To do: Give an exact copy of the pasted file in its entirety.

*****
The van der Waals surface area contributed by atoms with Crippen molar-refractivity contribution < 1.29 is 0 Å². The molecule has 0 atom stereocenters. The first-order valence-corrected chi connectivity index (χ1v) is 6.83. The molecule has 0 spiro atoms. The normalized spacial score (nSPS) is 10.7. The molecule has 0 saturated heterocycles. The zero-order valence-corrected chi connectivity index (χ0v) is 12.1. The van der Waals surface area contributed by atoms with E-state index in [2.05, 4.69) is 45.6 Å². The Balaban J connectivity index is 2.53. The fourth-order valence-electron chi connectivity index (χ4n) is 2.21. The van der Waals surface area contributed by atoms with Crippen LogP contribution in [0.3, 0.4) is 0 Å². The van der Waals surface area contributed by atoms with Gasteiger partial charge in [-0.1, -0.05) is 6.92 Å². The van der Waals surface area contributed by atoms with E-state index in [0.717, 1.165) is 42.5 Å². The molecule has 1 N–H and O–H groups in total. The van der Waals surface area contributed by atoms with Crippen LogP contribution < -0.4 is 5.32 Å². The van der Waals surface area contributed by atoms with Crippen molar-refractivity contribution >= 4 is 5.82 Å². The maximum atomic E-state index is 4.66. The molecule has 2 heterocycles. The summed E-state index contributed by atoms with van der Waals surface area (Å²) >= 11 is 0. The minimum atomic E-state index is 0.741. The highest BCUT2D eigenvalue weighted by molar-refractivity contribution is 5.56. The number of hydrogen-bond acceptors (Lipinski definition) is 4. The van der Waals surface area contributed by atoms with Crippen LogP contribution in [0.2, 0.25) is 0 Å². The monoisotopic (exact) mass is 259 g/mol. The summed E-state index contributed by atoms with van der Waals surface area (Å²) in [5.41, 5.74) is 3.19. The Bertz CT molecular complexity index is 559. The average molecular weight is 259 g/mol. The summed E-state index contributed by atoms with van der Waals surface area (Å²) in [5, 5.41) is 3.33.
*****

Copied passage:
The van der Waals surface area contributed by atoms with Crippen molar-refractivity contribution < 1.29 is 0 Å². The molecule has 0 atom stereocenters. The first-order valence-corrected chi connectivity index (χ1v) is 6.83. The molecule has 0 spiro atoms. The normalized spacial score (nSPS) is 10.7. The molecule has 0 saturated heterocycles. The zero-order valence-corrected chi connectivity index (χ0v) is 12.1. The van der Waals surface area contributed by atoms with E-state index in [2.05, 4.69) is 45.6 Å². The Balaban J connectivity index is 2.53. The fourth-order valence-electron chi connectivity index (χ4n) is 2.21. The van der Waals surface area contributed by atoms with Crippen LogP contribution in [0.3, 0.4) is 0 Å². The van der Waals surface area contributed by atoms with Gasteiger partial charge in [-0.1, -0.05) is 6.92 Å². The van der Waals surface area contributed by atoms with E-state index in [0.717, 1.165) is 42.5 Å². The molecule has 1 N–H and O–H groups in total. The van der Waals surface area contributed by atoms with Crippen LogP contribution < -0.4 is 5.32 Å². The van der Waals surface area contributed by atoms with Crippen molar-refractivity contribution >= 4 is 5.82 Å². The maximum atomic E-state index is 4.66. The molecule has 2 heterocycles. The summed E-state index contributed by atoms with van der Waals surface area (Å²) >= 11 is 0. The minimum atomic E-state index is 0.741. The highest BCUT2D eigenvalue weighted by molar-refractivity contribution is 5.56. The number of hydrogen-bond acceptors (Lipinski definition) is 4. The van der Waals surface area contributed by atoms with Crippen LogP contribution in [0.2, 0.25) is 0 Å². The monoisotopic (exact) mass is 259 g/mol. The summed E-state index contributed by atoms with van der Waals surface area (Å²) in [5.41, 5.74) is 3.19. The Bertz CT molecular complexity index is 559. The average molecular weight is 259 g/mol. The summed E-state index contributed by atoms with van der Waals surface area (Å²) in [5, 5.41) is 3.33.